We are an impact start-up and therefore we seek to contribute to a better world. We cannot act on all the current problems, but we can do our bit to end the concept of waste and for the real implementation of the circular economy, #BecauseWasteDoesn'tExist. We consider our impact from the economic, environmental and social perspectives, as we believe that the three concepts go hand in hand.

In addition, we believe it is important to measure the impact generated by our activities, as well as to inform companies of the benefits you can generate with each waste recovery. For this reason, we have developed our own methodology for impact measurement. We tell you a bit more about it below.


What is the Impact Measurement Methodology?

The Methodology for Impact Measurement of recircular is the tool that we have developed to measure the value that our users generate with the recovery of residues carried out. It is a tool that calculates indicators such as the reduction of carbon footprint, water footprint, cumulative energy demand and increased life expectancy. This has already been integrated into our online platform.

It is our own methodology, as there are currently no tools that measure the specific impact of what we do in recircular. However, we have based ourselves on internationally recognised methodologies such as Life Cycle Assessment (LCA), which we have adapted to the situation of recircular. On the one hand, we measure the impact achieved through the recovery of resources (waste, by-products, production residues), that is, by preventing these resources from ending up in the landfill or being incinerated. Landfill and incineration are options outside the circular economy and generate negative effects such as soil and groundwater contamination or greenhouse gas emissions, among others.

By giving a second life to these resources we avoid these types of pollution, but we also contribute to reducing the consumption of virgin raw materials. Therefore, the methodology also measures the impact of replacing the virgin raw materials needed for production, which no longer have to be extracted and processed, with the recovered resources.

Likewise, we take into account the impact of transport and the intermediate processes that have to be carried out to adapt the resources to a second life, such as washing, grinding or pressing, among others.

The tool allows us to generate reports that include the above indicators, which companies can use in their non-financial reporting, in the fulfilment of their environmental and social objectives, circular policies and corporate social responsibility or green marketing strategies. These reports can be automatically downloaded in the profile of each user in the platform once the valorisation transactions are completed. We can also generate them directly for those companies that, while maintaining their current management, want to measure the impact generated (as described in the services section).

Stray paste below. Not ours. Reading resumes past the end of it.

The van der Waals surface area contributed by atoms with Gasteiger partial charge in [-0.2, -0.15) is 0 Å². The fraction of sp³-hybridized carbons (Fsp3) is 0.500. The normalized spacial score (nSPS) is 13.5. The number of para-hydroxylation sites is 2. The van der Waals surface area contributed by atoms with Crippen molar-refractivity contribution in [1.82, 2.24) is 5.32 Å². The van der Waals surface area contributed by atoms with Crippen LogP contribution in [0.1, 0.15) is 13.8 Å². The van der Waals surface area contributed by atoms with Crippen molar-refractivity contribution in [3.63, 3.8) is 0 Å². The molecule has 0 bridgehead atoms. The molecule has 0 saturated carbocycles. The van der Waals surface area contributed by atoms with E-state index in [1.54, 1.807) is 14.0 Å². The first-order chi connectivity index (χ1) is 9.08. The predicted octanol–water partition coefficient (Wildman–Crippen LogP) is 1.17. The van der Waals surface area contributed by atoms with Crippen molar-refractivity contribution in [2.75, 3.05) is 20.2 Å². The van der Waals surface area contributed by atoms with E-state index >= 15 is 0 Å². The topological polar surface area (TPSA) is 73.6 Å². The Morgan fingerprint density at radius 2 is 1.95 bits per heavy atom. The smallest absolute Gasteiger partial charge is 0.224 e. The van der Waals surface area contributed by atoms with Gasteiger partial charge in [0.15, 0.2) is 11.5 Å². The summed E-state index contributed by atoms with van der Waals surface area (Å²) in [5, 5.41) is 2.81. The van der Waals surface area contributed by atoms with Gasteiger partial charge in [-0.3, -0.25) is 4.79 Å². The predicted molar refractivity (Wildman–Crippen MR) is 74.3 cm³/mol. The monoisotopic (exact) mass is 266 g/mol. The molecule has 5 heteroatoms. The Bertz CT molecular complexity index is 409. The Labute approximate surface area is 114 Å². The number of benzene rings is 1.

Considerations and details of the methodology

In developing the methodology we had to simplify some aspects and make certain assumptions and standardisations, for example in relation to waste composition, treatments or transport. This has been necessary in order to develop a complete methodology that can be adapted to different types of resources and that can be integrated into our digital platform to automate its operation. Despite this, we have been rigorous in our approach to the tool and the assumptions made have been agreed with experts in the field.

Our methodology has been developed together with the Basque Ecodesign Hub, promoted by Ihobe and supervised by IK Ingeniería.

Below we detail the tools and data used in the development of the methodology, as well as some of the assumptions made:

  • The methodology uses various tools, such as SimaPro and Idematapp, and databases and calculation methods, such as ecoinvent, ELCD, ReCiPe 2016 Midpoint (H) version 1.02, Cumulative Energy Demand version 1.10, AWARE method version 1.01, Human Health from ReCiPe 2016 Endpoint (H).

  • Statistical data from the Directorate General for Traffic, in relation to transport, and from Eurostat, in relation to waste data in Spain, have been used. In those cases where no data from Spain were directly found, European data were assumed as a reference..

  • In modelling the impact of the use of recovered materials it has been assumed that the waste replaces itself, i.e. the proportions of materials that make up the waste.

  • In the case of ranges in the data used, the most conservative option has been taken as a preference.